High heels can be the enemy of pristine floors — a reality not lost on the woman from whom Jack McCollough and Lazaro Hernandez are renting a house in Los Angeles for a month. She e-mails them reminders of the floors’ sensitivity, and asks that any visitors not wear heels.
“Don’t worry. We have no friends coming over in heels,” said McCollough, who Zoomed in from the house for an appointment last week. Hernandez chimed in from Miami, where he was visiting family before heading west. “Literally nothing feels more wrong right now than a pair of high heels. You know what I mean?”
That sentiment became the baseline for their Proenza Schouler collection, which McCollough and Hernandez are releasing online today, in this never-ending spring 2021 season. As always, they designed the lineup at their house in the Berkshires, but without having done the kind of New York-based research that typically informs their work. So they started to draw with no preconceived notions save the obvious — that this process would be like no other. Independently as they sat across from each other at the table, pencils at the ready, they kept coming back to the notion of ease and effortless style, marked by a few tangible elements — they wanted length, because short feels like a party; they wanted loose, because life today has enough constraints, and they wanted to ground the clothes with flats for comfort, literal and symbolic. (They came up with divine padded slippers.)
They wanted to achieve that comfort, “not in the dumb sweatpants way, but so it’s still luxury, it’s still beautiful clothes, it’s still designer,” Hernandez said. And still clothes intended for the world to see. Unlike many others this season, the Proenza duo felt no compulsion to address work-from-home wear. By the time this collection ships in February, McCollough said, they expect people to be fed up with the screen-friendly getup of “cute top and nothing on the bottom,” and ready to leave the house. “Maybe in a more limited way than before, but I think people will want to get out there and feel less schlumpy and get dressed up again.” (Prescient, perhaps? He spoke before Monday’s Pfizer vaccine news broke.)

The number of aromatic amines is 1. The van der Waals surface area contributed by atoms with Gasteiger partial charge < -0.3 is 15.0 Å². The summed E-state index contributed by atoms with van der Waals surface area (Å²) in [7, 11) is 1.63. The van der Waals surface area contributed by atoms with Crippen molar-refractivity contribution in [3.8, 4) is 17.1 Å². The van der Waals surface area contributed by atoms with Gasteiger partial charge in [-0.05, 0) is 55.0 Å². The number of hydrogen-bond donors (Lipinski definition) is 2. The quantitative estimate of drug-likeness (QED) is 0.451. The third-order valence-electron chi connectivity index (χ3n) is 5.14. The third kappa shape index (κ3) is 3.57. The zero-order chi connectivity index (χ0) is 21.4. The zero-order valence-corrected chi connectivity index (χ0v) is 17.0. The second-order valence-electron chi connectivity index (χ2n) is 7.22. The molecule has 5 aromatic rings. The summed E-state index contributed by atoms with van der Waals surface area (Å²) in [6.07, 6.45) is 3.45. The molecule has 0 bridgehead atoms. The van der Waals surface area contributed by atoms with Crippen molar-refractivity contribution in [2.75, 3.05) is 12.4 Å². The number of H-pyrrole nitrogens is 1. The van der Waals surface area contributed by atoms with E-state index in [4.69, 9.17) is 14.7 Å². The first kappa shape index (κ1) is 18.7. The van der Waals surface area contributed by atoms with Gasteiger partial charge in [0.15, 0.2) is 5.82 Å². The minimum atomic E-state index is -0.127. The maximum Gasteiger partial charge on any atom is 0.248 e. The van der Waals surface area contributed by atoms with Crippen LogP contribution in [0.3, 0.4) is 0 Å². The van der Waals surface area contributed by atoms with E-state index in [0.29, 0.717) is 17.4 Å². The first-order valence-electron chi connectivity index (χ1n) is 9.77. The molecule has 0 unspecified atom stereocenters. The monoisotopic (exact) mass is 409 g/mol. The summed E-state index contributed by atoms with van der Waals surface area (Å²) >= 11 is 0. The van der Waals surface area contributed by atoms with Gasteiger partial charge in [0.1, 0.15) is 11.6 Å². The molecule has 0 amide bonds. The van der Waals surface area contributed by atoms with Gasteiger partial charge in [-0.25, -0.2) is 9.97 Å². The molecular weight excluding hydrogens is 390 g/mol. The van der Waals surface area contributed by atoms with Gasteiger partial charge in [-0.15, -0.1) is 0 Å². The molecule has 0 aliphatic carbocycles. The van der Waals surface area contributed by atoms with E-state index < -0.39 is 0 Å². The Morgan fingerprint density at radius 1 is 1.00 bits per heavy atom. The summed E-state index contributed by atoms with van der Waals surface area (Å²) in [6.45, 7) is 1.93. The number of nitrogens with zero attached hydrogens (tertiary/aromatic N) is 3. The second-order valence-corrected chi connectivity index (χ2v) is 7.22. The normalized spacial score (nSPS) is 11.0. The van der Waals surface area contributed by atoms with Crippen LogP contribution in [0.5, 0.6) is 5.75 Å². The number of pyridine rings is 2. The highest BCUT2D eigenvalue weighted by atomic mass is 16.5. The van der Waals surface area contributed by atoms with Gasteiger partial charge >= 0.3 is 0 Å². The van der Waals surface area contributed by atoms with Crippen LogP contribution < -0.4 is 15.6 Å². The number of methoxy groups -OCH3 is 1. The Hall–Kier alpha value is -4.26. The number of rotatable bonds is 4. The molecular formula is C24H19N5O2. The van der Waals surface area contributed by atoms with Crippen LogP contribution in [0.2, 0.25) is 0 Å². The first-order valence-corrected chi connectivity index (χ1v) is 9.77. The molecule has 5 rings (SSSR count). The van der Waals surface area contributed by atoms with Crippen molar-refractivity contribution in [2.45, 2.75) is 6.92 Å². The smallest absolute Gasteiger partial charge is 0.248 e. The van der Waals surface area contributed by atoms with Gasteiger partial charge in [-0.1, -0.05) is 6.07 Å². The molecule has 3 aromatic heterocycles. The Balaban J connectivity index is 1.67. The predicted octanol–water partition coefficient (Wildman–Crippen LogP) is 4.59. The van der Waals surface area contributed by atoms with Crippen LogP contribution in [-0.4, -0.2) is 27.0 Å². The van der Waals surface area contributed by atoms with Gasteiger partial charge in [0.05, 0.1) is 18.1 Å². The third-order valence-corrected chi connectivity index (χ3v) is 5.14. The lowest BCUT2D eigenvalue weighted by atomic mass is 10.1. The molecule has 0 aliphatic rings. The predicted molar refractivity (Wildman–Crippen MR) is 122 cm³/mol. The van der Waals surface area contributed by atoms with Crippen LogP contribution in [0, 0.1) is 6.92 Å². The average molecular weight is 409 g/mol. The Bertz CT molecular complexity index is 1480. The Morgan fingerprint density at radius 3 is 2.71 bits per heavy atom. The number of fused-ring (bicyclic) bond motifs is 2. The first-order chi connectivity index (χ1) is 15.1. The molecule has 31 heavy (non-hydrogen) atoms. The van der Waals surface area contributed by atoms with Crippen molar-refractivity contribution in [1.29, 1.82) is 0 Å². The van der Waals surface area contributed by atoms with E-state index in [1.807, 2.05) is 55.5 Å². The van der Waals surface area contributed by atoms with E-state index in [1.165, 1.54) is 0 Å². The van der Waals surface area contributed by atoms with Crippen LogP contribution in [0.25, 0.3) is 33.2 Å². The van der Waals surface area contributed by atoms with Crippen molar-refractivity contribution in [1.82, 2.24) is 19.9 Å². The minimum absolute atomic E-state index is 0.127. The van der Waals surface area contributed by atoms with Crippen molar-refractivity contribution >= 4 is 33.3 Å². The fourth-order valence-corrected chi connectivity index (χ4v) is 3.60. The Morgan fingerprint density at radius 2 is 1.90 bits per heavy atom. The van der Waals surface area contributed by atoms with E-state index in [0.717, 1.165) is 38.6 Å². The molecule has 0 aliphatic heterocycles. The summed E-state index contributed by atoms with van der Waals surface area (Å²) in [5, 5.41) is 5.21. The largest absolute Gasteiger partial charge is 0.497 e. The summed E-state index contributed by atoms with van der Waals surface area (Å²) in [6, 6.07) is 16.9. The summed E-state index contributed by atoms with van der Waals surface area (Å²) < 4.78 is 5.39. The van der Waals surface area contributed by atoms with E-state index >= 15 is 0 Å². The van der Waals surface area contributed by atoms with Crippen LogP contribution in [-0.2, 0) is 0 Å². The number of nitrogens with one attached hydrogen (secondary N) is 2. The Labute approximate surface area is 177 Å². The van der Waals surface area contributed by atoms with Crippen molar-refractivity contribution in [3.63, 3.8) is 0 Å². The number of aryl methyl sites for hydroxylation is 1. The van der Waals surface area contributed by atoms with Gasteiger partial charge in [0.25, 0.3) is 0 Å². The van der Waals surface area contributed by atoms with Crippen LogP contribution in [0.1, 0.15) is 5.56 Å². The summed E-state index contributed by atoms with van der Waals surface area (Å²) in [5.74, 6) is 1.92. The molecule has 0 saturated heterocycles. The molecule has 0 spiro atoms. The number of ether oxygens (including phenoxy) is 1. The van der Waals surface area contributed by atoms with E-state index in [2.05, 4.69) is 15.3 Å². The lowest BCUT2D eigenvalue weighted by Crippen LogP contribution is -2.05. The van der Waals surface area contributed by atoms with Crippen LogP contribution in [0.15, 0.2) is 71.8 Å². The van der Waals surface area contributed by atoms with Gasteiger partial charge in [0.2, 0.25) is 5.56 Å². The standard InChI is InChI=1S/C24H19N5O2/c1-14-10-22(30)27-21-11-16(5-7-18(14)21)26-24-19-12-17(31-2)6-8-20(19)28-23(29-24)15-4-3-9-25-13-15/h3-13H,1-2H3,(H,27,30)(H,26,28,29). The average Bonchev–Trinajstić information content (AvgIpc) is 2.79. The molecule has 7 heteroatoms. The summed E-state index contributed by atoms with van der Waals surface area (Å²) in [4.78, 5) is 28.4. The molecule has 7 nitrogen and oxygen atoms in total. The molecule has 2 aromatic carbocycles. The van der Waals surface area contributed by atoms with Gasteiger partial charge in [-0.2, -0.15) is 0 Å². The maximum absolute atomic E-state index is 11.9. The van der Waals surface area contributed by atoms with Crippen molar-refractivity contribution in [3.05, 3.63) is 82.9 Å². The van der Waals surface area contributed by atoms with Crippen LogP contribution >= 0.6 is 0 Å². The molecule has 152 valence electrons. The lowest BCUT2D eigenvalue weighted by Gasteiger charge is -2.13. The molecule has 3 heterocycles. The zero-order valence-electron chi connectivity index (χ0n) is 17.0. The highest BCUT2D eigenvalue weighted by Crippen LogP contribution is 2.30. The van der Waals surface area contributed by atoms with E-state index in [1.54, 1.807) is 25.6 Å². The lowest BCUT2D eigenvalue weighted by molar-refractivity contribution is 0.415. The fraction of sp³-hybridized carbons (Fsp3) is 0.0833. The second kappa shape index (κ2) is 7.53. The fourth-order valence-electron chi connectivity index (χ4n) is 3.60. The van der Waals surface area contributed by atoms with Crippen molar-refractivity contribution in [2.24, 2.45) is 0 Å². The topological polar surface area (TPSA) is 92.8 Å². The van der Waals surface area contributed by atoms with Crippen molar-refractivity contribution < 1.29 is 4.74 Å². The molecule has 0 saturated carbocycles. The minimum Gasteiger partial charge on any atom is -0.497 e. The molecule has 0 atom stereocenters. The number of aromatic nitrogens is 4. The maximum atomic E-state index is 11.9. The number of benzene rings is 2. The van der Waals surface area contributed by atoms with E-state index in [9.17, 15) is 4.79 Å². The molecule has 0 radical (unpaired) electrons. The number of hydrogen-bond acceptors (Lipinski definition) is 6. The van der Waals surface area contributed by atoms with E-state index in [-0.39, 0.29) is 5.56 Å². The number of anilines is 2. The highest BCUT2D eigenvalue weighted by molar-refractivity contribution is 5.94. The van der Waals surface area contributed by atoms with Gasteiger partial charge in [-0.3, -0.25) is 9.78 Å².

To telegraph that point, the designers commissioned photographer Daniel Shea to create a book that juxtaposes the clothes, worn by Saskia de Brauw and Binx Walton, against photographs of New York City, mostly architectural studies. They called the project “a love letter to New York at this very specific moment,” and penned it beautifully. They worked almost exclusively with fabrics left over from prior seasons; in some cases, they even have enough to cover production. “We have all these beautiful fabrics that we’ve loved in the past. Why are we always buying more?” Hernandez queried.
The result is a tight collection that projects serene optimism in the context of Proenza’s characteristic sophistication. The designers banished sharp edges in favor of silhouettes with ease, some retaining a crispness, others languid. The long lengths come in a variety of dresses silhouettes — lean cardigan, stretched to the floor; full-skirted jersey dress with ribbed bodice and billowing sleeves; a pair of allover sequined shirtdresses. Tailoring works the same mood, with roomy jackets and a classic trench atop trousers with hems that puddle.
Still, effortless doesn’t mean plain. The clothes display a great deal of design in both cut and detail. Cases in point: a shirred black leather top spliced with white insets over a softly pleated skirt printed in earthy tones; a long black dress with asymmetric neckline, sculptural sleeves and white topstitiching. McCollough and Hernandez also offer an alternative take on goddess dressing, in a color they don’t usually do — pale pink. They loosened the dress and cut it at the ankle, just short enough to show off those padded slippers. Comfy — yes, but without surrendering a smidgen of chic.